How and when to distribute your press release
No matter how well you’ve written your press release, getting it into the right hands is critical to its success. By following these seven steps to distribute your press release, you’ll be on your way to PR success!
Ensure your draft press release allows readers to quickly see the name of your company, contact person and title of the release – consider placing the title in all caps and making the company logo prominent.
Create a media list or make appropriate calls to verify the accuracy of your list. Tailor your list to include outlets who are most likely to be interested in your release, then classify the news item as local, regional or national to help you narrow down your list.
Decide whether you’ll mail or email your release. If emailing, consider sending a PDF file rather than a word doc. that can be altered by others.
Plan the timing of your release – ideal times are early in the day or on slow news days e.g. not when there is a natural disaster or when a major news or local story has broken. Mid-week is often the best time to send a release.
Send your release to the targeted group by fax, mail or email.
Be prepared to answer any media questions regarding your release – No matter how many journalists love your press release, it won’t do you any good if they can’t reach you to discuss the story!
Follow-up with a few media outlets if your release announced an event and you need to know which members of the media will attend.
If you don’t have access to your own media list, and you’re not sure where to start, you may like to consider hiring a professional to distribute your release. When choosing a distribution site, avoid free sites, as these generally are ineffective and can annoy reporters who don’t like to receive unsolicited releases. Don’t attach your business or name to a shady company that promised something of value for nothing!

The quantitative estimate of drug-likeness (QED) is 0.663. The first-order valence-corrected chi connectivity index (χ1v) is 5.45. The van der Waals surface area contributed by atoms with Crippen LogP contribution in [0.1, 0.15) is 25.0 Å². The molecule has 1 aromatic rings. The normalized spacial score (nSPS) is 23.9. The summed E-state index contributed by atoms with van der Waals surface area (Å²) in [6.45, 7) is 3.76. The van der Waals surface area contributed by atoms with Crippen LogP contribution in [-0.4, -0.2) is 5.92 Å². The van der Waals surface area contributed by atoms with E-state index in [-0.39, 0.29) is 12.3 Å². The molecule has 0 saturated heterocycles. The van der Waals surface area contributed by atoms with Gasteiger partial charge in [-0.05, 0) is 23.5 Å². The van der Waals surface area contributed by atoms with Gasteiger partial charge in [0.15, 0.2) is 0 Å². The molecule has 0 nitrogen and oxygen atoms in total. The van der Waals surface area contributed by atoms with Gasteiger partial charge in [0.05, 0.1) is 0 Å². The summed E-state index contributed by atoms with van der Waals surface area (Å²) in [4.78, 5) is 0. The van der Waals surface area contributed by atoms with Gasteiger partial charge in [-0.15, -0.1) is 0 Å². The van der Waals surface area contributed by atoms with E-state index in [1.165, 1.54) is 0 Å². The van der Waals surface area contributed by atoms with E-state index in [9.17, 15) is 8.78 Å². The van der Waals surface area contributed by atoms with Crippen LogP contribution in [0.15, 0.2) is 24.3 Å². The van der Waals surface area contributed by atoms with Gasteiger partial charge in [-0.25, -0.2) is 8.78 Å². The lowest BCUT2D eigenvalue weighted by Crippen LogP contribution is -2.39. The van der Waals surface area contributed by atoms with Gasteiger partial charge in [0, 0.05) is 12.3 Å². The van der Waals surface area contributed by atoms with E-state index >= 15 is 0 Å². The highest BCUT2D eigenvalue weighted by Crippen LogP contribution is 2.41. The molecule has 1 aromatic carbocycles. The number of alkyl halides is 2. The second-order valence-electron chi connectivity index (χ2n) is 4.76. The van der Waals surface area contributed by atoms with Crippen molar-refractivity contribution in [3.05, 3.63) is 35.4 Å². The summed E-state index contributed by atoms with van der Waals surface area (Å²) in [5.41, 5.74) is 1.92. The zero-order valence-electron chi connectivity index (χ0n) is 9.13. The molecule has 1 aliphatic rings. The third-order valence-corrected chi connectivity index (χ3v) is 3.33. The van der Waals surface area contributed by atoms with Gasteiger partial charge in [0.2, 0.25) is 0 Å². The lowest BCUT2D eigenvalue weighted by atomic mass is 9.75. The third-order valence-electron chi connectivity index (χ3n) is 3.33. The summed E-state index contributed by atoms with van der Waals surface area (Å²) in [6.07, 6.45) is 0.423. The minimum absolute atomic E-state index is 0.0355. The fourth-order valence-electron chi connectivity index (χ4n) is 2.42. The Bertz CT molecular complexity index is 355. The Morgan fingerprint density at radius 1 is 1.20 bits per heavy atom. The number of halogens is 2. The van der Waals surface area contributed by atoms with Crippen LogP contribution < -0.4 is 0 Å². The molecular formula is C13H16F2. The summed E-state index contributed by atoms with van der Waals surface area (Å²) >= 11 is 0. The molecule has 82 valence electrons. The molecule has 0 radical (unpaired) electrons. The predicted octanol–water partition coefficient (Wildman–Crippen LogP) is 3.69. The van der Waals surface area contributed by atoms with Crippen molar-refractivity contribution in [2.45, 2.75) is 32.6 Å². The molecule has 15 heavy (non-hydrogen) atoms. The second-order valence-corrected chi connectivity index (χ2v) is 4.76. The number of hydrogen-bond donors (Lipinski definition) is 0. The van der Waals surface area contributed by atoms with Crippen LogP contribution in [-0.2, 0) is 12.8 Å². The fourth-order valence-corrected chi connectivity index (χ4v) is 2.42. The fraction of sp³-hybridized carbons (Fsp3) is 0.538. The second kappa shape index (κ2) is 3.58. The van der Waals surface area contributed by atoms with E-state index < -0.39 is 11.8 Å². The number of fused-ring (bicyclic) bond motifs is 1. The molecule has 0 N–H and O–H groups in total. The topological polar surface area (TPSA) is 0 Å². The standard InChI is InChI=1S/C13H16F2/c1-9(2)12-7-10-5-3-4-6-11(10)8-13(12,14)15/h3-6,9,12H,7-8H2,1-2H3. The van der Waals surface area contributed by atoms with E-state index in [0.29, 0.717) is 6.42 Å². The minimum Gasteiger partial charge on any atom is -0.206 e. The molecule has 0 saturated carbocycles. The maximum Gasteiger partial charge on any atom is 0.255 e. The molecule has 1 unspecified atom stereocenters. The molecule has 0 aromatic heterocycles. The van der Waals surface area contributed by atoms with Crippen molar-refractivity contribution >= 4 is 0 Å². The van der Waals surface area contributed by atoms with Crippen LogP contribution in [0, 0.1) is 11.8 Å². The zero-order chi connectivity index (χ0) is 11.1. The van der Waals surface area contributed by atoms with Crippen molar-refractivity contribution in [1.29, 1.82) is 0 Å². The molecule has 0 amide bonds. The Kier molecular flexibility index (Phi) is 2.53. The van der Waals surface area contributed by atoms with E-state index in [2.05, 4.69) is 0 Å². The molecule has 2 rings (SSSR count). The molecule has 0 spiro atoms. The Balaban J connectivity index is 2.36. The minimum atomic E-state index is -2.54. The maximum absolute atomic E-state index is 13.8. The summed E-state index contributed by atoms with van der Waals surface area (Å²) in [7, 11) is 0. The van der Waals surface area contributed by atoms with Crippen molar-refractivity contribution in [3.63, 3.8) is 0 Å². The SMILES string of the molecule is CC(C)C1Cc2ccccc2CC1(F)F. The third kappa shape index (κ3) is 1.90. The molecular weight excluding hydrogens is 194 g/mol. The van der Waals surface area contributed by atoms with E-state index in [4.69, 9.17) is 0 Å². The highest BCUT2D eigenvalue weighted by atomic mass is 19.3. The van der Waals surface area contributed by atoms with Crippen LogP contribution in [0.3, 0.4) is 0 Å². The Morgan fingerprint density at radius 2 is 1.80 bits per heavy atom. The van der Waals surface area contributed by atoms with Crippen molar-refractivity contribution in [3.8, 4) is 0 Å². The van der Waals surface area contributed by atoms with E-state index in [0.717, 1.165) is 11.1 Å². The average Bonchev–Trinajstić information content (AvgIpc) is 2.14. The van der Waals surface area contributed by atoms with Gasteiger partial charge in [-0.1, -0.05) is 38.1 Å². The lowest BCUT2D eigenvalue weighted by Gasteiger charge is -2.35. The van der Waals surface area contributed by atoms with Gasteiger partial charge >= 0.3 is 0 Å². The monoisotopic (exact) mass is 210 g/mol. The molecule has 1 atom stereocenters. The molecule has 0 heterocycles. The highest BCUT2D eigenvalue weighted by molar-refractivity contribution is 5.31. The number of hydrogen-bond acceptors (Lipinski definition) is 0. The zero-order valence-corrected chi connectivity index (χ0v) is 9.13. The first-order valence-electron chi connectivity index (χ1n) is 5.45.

Tips & Warnings
- If you choose to hire a professional, make sure you ask for references and examples of their work.
- Brevity is desirable, both in your release and in responses to reporters. Give the most important information in the first paragraph of your press release, and repeat it again when you speak to a reporter on the phone or by e-mail.
- Only reach out to one reporter per news outlet. If you e-mail your release to every sports reporter at your local paper, it’s likely that none of them will pick up your story.
- Don’t put reporters on your email lists unless they ask to be added. Spamming a journalist is a sure way to get all of your future releases trashed upon receipt.